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    You may need to wait for a few minutes for the DNS queries to occur.

    DNS OK

Allow pods in namespace

Next, let’s allow the pods in this namespace to communicate with each other.

  1. Use the following command to allow these communications.

    cat <<EOF | apoctl api create networkaccesspolicy -n $MICROSEG_NS -f -
    name: allow-pods-in-namespace
    action: Allow
    applyPolicyMode: Bidirectional
    logsEnabled: true
    subject:
    - - \$namespace=$MICROSEG_NS
      - \$identity=processingunit
    object:
    - - \$namespace=$MICROSEG_NS
      - \$identity=processingunit
    EOF
    
  2. Exercise the application to create new flows.

  3. In the Microsegmentation section of the Prisma Cloud web interface, select Platform. You should see solid green lines between the pods. Click one of them and check the policy that was applied.

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    You may need to exercise the application, wait a little while, and shorten the time window to see the solid green lines.

    Pods allowed

Allow metadata service

When using a managed cloud provider, you may notice connections to their instance metadata endpoint. GCP, AWS, and Azure use the link-local address 169.254.169.254. Let’s go ahead and allow these connections.

  1. Set a METADATA_IP environment variable containing the IP address of your metadata service.

    export METADATA_IP=169.254.169.254
    
  2. Create an external network to represent the metadata service.

    cat <<EOF | apoctl api create externalnetwork -n $MICROSEG_NS -f -
    name: metadata
    entries:
    - 169.254.169.254
    servicePorts:
    - 'tcp/80'
    associatedTags:
    - ext:name=metadata
    EOF
    
  3. Create a network policy allowing any pod in your namespace to initiate connections to the metadata external network.

    cat <<EOF | apoctl api create networkaccesspolicy -n $MICROSEG_NS -f -
    name: allow-metadata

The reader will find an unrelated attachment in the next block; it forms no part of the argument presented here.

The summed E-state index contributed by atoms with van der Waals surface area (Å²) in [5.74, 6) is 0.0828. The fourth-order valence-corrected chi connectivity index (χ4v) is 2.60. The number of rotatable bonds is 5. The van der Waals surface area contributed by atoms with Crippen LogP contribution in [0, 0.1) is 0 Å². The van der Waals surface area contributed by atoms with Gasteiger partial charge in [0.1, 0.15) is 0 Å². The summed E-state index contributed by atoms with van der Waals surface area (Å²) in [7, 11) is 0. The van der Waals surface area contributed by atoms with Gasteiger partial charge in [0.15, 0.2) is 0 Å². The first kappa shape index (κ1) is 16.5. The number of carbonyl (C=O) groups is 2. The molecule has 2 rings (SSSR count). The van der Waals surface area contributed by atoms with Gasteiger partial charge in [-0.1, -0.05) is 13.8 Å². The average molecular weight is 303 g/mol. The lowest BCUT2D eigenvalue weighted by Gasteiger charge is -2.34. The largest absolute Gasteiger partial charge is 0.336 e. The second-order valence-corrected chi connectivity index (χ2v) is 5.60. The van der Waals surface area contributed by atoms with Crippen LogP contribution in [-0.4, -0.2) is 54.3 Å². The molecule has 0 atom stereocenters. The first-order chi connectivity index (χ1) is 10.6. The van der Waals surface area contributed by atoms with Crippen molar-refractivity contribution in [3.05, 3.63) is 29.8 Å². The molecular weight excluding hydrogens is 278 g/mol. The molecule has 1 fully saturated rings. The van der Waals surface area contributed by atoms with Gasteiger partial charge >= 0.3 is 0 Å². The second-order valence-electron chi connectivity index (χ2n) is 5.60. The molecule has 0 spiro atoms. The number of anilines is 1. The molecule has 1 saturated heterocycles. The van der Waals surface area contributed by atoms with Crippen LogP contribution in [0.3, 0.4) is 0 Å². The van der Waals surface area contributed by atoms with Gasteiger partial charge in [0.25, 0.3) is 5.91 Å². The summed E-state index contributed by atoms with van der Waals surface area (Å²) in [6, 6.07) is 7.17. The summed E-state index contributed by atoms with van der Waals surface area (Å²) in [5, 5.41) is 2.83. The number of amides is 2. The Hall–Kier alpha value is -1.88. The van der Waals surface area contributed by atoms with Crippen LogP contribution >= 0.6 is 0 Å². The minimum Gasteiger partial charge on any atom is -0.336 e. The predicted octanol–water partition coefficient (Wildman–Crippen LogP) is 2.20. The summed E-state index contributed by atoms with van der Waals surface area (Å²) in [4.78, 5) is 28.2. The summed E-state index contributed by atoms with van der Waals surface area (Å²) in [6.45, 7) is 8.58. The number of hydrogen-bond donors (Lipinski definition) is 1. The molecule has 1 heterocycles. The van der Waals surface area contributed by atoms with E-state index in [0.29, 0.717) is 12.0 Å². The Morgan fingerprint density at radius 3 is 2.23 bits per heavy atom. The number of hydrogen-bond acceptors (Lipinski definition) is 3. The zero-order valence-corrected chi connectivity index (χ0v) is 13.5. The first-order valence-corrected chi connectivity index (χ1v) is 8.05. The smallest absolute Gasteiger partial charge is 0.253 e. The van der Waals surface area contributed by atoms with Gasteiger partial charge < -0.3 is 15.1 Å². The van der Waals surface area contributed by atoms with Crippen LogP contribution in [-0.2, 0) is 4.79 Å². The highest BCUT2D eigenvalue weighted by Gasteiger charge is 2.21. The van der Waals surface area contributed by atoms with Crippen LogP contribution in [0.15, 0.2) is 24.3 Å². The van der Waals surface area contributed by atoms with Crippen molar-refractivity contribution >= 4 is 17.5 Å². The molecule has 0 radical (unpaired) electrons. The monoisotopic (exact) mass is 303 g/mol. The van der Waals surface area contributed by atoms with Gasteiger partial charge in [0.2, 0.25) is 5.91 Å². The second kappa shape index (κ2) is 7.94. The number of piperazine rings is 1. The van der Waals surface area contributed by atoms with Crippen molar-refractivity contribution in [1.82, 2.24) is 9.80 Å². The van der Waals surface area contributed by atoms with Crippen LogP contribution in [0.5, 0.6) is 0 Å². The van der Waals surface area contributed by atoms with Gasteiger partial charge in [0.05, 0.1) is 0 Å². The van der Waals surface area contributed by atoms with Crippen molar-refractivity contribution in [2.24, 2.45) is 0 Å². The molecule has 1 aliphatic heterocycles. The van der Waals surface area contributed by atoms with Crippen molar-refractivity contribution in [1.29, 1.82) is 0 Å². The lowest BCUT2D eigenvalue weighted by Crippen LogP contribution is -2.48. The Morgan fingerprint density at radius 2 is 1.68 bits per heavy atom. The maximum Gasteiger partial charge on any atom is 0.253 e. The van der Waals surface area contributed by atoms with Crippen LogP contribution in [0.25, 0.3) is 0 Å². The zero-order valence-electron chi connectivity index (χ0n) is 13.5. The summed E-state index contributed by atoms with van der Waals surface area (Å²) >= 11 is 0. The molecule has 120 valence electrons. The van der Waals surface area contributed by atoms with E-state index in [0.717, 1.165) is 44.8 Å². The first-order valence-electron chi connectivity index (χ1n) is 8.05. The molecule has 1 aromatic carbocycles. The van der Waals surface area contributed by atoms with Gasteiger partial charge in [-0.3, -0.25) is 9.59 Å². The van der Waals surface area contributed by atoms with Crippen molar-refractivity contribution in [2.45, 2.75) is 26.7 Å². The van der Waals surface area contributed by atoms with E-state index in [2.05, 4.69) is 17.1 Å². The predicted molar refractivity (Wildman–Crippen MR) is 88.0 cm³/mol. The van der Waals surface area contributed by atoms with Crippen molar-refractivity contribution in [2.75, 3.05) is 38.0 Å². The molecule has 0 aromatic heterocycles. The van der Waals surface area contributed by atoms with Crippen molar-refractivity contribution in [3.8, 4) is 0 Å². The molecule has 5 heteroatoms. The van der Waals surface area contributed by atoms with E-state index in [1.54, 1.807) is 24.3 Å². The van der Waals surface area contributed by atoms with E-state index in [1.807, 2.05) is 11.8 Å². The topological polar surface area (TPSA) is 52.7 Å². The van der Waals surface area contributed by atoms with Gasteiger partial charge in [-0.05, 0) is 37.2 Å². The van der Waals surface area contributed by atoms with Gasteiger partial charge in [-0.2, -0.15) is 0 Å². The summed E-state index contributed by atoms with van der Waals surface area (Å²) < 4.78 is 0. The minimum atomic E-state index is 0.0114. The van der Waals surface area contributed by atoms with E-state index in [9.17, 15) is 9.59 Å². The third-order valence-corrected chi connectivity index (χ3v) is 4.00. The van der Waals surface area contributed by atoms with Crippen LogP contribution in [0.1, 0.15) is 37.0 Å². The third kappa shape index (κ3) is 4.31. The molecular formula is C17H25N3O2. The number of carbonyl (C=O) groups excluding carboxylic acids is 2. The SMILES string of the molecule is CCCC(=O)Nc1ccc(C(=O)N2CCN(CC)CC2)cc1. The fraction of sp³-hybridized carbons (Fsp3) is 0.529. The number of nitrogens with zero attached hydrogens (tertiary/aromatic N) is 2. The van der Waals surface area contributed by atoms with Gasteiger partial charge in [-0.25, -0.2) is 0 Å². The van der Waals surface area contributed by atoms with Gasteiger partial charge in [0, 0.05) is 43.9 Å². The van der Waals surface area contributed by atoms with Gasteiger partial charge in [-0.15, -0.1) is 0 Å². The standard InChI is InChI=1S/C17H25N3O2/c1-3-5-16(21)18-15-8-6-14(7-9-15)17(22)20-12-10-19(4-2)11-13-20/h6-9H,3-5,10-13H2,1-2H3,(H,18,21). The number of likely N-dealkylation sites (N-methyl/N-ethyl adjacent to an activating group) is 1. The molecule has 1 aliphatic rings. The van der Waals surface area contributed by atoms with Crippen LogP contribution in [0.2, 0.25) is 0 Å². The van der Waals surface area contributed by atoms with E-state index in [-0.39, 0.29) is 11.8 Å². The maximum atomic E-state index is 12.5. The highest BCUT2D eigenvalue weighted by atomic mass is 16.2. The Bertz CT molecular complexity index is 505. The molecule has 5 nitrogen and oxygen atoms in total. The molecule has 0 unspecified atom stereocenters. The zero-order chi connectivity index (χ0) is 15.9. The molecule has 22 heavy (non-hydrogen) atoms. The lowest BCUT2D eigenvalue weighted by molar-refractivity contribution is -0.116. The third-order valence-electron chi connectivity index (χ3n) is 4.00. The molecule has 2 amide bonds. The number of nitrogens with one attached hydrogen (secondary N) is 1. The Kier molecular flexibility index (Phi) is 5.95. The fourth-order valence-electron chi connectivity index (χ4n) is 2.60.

action: Allow
    applyPolicyMode: OutgoingTraffic
    logsEnabled: true
    subject:
    - - \$namespace=$MICROSEG_NS
      - \$identity=processingunit
    object:
    - - ext:name=metadata
    EOF
    
  4. Exercise the application to generate new traffic. You should see a new metadata external network appear with solid green lines to requesting pods.

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    You may need to exercise the application, wait a little while, and shorten the time window to see the solid green lines.

    Metadata ok

Allow external services

Often, pods may connect to services outside of the cluster. For example, the Hipster Shop microservice application connects to a variety of Google APIs. We recommend using DNS records to allow the connections whenever possible, as IP addresses can change.

  1. In the Microsegmentation section of the Prisma Cloud web interface, expand Monitor, select Logs, then select DNS Lookup Logs.

  2. Review the domain names listed under Resolved Name.

  3. Create an external network to represent the external service. In the following example, we use a wildcard * to represent any subdomain of googleapis.com over port 443.

    cat <<EOF | apoctl api create externalnetwork -n $MICROSEG_NS -f -
    name: googleapis
    entries:
    - '*.googleapis.com'
    servicePorts:
    - 'tcp/443'
    associatedTags:
    - ext:name=googleapis
    EOF
    
  4. Create a network policy to allow the traffic.

    cat <<EOF | apoctl api create networkaccesspolicy -n $MICROSEG_NS -f -
    name: allow-googleapis
    action: Allow
    applyPolicyMode: OutgoingTraffic
    logsEnabled: true
    subject:
    - - \$namespace=$MICROSEG_NS
      - \$identity=processingunit
    object:
    - - ext:name=googleapis
    EOF
    
  5. Return to the Microsegmentation section of the Prisma Cloud web interface and select Platform. You should see the external network you just created appear with solid green lines to requesting pods.

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    You may need to exercise the application, wait a little while, and shorten the time window to see the solid green lines.

    Google APIs ok

Allow web server

If your namespace includes a web server, complete the following steps to allow access.

  1. If you’re running the Hipster Shop, use the following command to extract the ports from the service definition (requires jq).

    export TARGET_PORT=$(kubectl -n hipster-shop get service frontend-external -o json | jq '.spec.ports | .[].targetPort')
    echo $TARGET_PORT
    export NODE_PORT=$(kubectl -n hipster-shop get service frontend-external -o json | jq '.spec.ports | .[].nodePort')
    echo $NODE_PORT
    export PORT=$(kubectl -n hipster-shop get service frontend-external -o json | jq '.spec.ports | .[].port')
    echo $PORT
    
  2. Create an external network to represent all of the ports and protocols that the web server accepts connections on. You can modify entries if you wish to restrict access to certain IP addresses.

    NOTE